By Andrej Sagaidak
Background to Russia-Africa Policy
Moscow’s interest in Africa goes back to the era of rapid decolonisation across the continent in the early 1960s. The USSR’s Cold War with the West necessitated the expansion of its political influence in Africa for the sake of it. It joined a modern version of “Scramble for Africa,” not with a view to gaining clear economic advantages, but rather an ideologically push and simple desire not to be left out. In retrospect, the decades-long misery and devastations inflicted on the social and economic fabric of many African nations due to the scuffle between eastern and western ideologies is felt to the present day.
Civil wars in Ethiopia between 1974-1991 and in Angola between 1975-2002 claimed millions of lives. The Soviets’ desire to be taken seriously in Africa ended in major disappointments, including the loss of substantial financial investments. The collapse of the Soviet Union resulted in a major erosion of influence by African Soviet-educated opposition activists and government workers. Sousa Jamba, an Angolan author and journalist stressed that Luanda’s change away from socialist ideology after the USSR collapse was never rationally explained. “They [African elites] were very ardent Marxists at one time, and when the Soviet Union collapsed all they said was, ‘we also have to do away with Marxism’.”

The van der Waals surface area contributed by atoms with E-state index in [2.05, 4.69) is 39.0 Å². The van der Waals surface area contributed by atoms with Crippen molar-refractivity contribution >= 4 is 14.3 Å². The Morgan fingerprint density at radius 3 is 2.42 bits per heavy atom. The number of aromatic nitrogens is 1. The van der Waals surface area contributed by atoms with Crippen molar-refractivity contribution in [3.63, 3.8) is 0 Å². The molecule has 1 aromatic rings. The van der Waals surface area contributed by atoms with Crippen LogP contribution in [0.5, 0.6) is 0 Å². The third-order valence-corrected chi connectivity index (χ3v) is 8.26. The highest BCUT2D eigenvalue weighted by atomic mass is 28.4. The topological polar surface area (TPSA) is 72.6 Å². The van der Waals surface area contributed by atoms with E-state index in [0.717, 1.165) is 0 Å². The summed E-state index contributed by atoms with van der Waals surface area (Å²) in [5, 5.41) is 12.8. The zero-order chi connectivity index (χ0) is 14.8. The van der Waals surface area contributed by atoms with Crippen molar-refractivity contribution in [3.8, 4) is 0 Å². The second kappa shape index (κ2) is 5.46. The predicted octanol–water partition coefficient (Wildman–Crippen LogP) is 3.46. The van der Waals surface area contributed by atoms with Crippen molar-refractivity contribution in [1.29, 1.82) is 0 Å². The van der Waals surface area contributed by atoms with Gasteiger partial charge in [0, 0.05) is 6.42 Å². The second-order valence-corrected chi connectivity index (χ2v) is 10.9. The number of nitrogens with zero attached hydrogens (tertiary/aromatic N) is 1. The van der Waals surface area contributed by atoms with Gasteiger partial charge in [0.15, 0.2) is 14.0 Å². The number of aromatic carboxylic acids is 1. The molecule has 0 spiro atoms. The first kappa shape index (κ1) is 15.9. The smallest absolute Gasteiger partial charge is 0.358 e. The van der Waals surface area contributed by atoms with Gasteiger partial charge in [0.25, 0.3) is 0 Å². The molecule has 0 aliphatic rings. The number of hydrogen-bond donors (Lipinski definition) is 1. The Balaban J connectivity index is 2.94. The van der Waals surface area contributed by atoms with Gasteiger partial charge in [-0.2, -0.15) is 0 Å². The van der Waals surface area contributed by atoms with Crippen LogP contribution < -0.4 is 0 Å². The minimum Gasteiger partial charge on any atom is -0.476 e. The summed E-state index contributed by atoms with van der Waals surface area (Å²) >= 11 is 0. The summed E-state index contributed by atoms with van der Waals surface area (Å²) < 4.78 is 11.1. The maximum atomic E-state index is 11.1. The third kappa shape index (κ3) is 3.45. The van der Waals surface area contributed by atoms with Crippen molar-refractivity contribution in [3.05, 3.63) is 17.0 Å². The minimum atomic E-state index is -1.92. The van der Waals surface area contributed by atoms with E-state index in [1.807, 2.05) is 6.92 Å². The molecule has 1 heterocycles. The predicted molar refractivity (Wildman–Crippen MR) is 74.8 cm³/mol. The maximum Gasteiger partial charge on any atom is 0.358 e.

Sousa further queried, “[a]nd my question was, were they Marxists because they believed in the ideology or were they Marxists because it was convenient at one point to be Marxist in order to get the backing from the Soviet Union?” In other words, the Angolan author and journalist pointed out that the Soviet ideology was never solidified in Africa hence it faded as soon as the Kremlin stopped offering any sort of support.
Fifty years on, Russia is back in Africa with big ambitions. It made the first visible return in 2005 with impressive capital allocations to projects and investments to the continent. It appears now that Russia is very focused on claiming its own share of the Africa loot. Kremlin’s modern strategy contrasts from its predecessors by being clearly about profits with no apparent ideological underpinning. It is determined to play to its strengths as a global military power to broker lucrative deals on the continent. Just like China, Russia is not interested in playing lip service or otherwise, to human rights concerns and other norms of international world order espoused by the UN and western European allies.